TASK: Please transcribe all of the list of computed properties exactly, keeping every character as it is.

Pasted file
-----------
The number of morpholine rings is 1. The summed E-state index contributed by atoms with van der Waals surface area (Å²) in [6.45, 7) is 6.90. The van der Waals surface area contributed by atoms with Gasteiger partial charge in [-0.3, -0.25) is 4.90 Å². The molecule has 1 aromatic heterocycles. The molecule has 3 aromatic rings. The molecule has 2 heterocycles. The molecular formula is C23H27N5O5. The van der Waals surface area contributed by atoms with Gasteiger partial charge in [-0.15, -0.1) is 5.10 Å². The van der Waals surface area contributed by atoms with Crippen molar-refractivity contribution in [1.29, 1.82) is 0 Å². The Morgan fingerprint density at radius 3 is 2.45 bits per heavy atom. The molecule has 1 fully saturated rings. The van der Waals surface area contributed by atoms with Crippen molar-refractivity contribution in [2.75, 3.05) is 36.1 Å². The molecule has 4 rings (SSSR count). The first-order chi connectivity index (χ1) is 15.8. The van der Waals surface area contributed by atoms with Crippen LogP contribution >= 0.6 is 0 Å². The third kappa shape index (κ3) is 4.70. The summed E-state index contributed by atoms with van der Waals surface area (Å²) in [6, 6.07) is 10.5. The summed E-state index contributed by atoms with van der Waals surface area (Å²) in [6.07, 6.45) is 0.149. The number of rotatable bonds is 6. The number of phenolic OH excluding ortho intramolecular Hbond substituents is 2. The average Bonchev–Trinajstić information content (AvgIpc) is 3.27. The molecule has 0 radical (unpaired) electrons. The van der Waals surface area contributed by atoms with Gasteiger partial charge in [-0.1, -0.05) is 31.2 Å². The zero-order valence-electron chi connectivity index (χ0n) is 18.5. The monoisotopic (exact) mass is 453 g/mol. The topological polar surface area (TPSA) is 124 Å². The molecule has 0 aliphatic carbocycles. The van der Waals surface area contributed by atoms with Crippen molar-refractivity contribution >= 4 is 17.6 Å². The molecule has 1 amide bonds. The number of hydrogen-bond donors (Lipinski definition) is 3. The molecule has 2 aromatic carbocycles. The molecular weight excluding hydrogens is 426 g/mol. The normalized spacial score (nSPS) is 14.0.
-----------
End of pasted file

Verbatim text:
The number of morpholine rings is 1. The summed E-state index contributed by atoms with van der Waals surface area (Å²) in [6.45, 7) is 6.90. The van der Waals surface area contributed by atoms with Gasteiger partial charge in [-0.3, -0.25) is 4.90 Å². The molecule has 1 aromatic heterocycles. The molecule has 3 aromatic rings. The molecule has 2 heterocycles. The molecular formula is C23H27N5O5. The van der Waals surface area contributed by atoms with Gasteiger partial charge in [-0.15, -0.1) is 5.10 Å². The van der Waals surface area contributed by atoms with Crippen molar-refractivity contribution in [1.29, 1.82) is 0 Å². The Morgan fingerprint density at radius 3 is 2.45 bits per heavy atom. The molecule has 1 fully saturated rings. The van der Waals surface area contributed by atoms with Crippen molar-refractivity contribution in [2.75, 3.05) is 36.1 Å². The molecule has 4 rings (SSSR count). The first-order chi connectivity index (χ1) is 15.8. The van der Waals surface area contributed by atoms with Crippen LogP contribution >= 0.6 is 0 Å². The third kappa shape index (κ3) is 4.70. The summed E-state index contributed by atoms with van der Waals surface area (Å²) in [6, 6.07) is 10.5. The summed E-state index contributed by atoms with van der Waals surface area (Å²) in [6.07, 6.45) is 0.149. The number of rotatable bonds is 6. The number of phenolic OH excluding ortho intramolecular Hbond substituents is 2. The average Bonchev–Trinajstić information content (AvgIpc) is 3.27. The molecule has 0 radical (unpaired) electrons. The van der Waals surface area contributed by atoms with Gasteiger partial charge in [-0.1, -0.05) is 31.2 Å². The zero-order valence-electron chi connectivity index (χ0n) is 18.5. The monoisotopic (exact) mass is 453 g/mol. The topological polar surface area (TPSA) is 124 Å². The molecule has 0 aliphatic carbocycles. The van der Waals surface area contributed by atoms with Crippen molar-refractivity contribution >= 4 is 17.6 Å². The molecule has 1 amide bonds. The number of hydrogen-bond donors (Lipinski definition) is 3. The molecule has 2 aromatic carbocycles. The molecular weight excluding hydrogens is 426 g/mol. The normalized spacial score (nSPS) is 14.0.